post brexit we must exit single market and stop free movement of people to the UK.

Britain has world of opportunity after Brexit, says JACOB REES-MOGG

By Jacob Rees-Mogg, MP for North East Somerset

LEAVING the EU is the greatest economic opportunity for the United Kingdom since the repeal of the Corn Laws in 1846.

To obtain this benefit we must leave completely and not romanticise about either the customs union or the single market. These have been the manacles and shackles of our membership. It is the single market that has led to the vast expansion of European Union power into the minutiae of our lives.

Its rules are brought in under the complex system of qualified majority voting which prevents our Government from stopping silly actions. It has been the excuse for harmonising regulations across the EU and it brings with it the free movement of people. The little inconveniences of daily existence are often caused by single market regulation.

The ban on ordinary light bulbs is an example as is the insistence on the metric system as opposed to the British form of weight and measures. There has never been any good reason for such uniformity, it has all been about building the Brussels Empire. Yet it has major effects as well. Immigration has been the most contentious political issue to which there is no answer within the single market.

It seems that the inflow has been greater than previously measured with recent reports indicating a further 800,000 arrivals on top of those previously known to be here as tax and national insurance records are reconciled with the Office for National Statistics surveys. As the EU has so far made it clear that we cannot remain within the single market without free movement we ought to leave it with a spring in our step.

As the case involving Ireland and Apple has highlighted over the past few days the EU also uses the single market to interfere in tax law. The UK has already lost a number of cases in the European Court of Justice and repaid £7.9 billion between 2005-2014 to companies that had been taxed legally under British law but then persuaded the ECJ to overturn the will of Parliament.

It is thought that such payments could reach £50 billion, which is a material consideration against our current annual deficit. In addition to this there is the cost of the membership fee for the single market as it has been proposed that if we want to remain a member we must continue to make contributions to the EU budget.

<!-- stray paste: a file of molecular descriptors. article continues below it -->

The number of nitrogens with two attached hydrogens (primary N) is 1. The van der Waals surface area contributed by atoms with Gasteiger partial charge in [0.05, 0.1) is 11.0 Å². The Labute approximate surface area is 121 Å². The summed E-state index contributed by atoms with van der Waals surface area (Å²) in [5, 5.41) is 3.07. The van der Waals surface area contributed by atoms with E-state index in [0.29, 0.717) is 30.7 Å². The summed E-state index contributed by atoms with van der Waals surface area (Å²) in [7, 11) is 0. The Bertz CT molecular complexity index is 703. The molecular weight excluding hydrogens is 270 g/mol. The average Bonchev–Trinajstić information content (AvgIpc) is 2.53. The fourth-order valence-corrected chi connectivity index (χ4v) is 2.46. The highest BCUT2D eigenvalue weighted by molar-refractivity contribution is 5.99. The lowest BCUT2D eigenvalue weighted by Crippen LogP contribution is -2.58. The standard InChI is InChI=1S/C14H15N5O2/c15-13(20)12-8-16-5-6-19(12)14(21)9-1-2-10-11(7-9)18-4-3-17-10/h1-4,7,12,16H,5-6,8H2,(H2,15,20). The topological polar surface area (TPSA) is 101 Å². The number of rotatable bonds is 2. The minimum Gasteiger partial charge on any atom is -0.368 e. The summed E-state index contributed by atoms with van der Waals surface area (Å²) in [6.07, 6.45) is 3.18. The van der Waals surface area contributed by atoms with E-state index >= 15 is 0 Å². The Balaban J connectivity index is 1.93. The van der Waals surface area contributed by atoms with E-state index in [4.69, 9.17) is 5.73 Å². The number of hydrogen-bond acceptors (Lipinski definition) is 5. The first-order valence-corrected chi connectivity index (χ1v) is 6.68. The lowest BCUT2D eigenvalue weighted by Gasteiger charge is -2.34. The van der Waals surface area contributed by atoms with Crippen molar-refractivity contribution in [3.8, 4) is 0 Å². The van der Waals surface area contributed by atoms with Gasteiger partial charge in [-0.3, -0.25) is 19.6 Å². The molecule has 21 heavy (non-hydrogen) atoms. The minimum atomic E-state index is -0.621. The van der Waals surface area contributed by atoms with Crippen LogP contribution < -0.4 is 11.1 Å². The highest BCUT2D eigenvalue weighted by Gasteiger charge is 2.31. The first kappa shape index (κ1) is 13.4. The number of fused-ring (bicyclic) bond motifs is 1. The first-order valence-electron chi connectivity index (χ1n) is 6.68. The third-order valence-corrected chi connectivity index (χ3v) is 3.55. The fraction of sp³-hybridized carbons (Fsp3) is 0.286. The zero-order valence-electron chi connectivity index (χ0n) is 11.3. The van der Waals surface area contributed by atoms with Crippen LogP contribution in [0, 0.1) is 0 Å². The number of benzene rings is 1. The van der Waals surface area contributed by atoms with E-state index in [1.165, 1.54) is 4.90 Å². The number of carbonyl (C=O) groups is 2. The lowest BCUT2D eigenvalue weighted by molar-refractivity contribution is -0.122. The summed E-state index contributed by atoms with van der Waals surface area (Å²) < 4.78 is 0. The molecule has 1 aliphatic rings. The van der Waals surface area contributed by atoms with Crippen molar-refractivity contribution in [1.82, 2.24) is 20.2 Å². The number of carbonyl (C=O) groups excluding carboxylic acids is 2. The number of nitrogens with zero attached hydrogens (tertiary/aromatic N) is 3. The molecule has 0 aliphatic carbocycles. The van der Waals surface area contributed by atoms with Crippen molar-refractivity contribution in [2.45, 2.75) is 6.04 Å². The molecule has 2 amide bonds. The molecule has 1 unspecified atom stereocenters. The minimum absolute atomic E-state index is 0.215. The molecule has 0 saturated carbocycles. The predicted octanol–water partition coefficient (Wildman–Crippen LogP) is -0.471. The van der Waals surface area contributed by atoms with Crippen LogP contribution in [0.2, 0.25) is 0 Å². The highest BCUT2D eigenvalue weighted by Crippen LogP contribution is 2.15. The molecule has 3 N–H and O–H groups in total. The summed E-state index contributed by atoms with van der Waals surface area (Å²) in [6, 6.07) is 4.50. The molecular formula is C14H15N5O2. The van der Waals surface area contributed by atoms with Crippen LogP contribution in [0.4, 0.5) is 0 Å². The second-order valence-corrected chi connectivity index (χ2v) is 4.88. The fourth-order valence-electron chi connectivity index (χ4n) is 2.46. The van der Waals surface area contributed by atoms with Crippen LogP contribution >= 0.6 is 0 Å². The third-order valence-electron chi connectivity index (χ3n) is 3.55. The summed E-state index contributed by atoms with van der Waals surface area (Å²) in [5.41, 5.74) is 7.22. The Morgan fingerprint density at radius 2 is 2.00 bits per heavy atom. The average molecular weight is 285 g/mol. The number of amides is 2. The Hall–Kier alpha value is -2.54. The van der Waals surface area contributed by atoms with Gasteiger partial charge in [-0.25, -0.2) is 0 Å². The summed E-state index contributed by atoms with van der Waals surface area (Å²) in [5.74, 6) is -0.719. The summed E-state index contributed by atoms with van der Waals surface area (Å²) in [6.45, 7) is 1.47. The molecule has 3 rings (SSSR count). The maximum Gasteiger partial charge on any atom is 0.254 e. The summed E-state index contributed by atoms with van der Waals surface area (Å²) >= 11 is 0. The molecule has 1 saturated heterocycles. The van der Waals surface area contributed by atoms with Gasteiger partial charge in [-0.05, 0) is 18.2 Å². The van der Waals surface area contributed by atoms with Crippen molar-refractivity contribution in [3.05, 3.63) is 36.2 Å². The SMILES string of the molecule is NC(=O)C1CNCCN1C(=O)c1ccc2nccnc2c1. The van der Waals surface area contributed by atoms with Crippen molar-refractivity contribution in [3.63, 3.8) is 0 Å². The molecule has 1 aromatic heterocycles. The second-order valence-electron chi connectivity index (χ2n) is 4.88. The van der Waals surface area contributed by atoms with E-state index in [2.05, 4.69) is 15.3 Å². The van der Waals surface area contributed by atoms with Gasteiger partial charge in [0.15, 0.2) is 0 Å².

This would both be expensive and go against the clear demand of the referendum that we want our money back. The customs union comes as part of the single market and is essentially the electric fence to keep out foreign competition. It allows us to sell goods to the continent without taxes but puts a common tariff on all imports into the UK.

Remaining within it would keep these tariffs thus removing the other major economic reason for leaving. Tariffs are imposed to protect domestic industry but instead they push up prices for consumers. Anyone in the UK who buys a Japanese car has to pay a 10 per cent tariff which, in addition to VAT, makes it 12 per cent more expensive than a similar German car.


This allows German car manufacturers to profit at the expense of the British consumer. As we have a large deficit on international trade, adding costs to our own people is folly. Manufactured goods, food and chemicals would all be cheaper if we offered free trade to the rest of the world.

This would be a boon for the economy: individuals would then have spare cash to spend or to save while businesses would have lower input costs reducing prices further to consumers. In 1846 the cry for those who wanted to repeal the Corn Laws was “cheap bread”, today it would be “cheaper everything”.

Protectionism does not in the long run protect anyone from anything, leading to inefficiency and high prices, but it is what the customs union does and so must be rejected. During the Brexit campaign all the experts said that the country would be ruined if we left. Two months on and the world has not ended, indeed it has been a pleasant summer with a thrilling Test Match series.

Still the doomsters go on but fortunately Mrs May is giving them short shrift and has taken immediate steps to maximise our advantages. The point of Brexit is that the EU is rotten like a fallen apple full of wasps and worms.

It is rotten in its bureaucracy and contempt for voters, it is rotten in its ambition to be a state but it is also rotten in the basic structures of the single market and customs union. The opportunity for the UK is away from this and to grow in economic freedom, putting the interests of consumers first.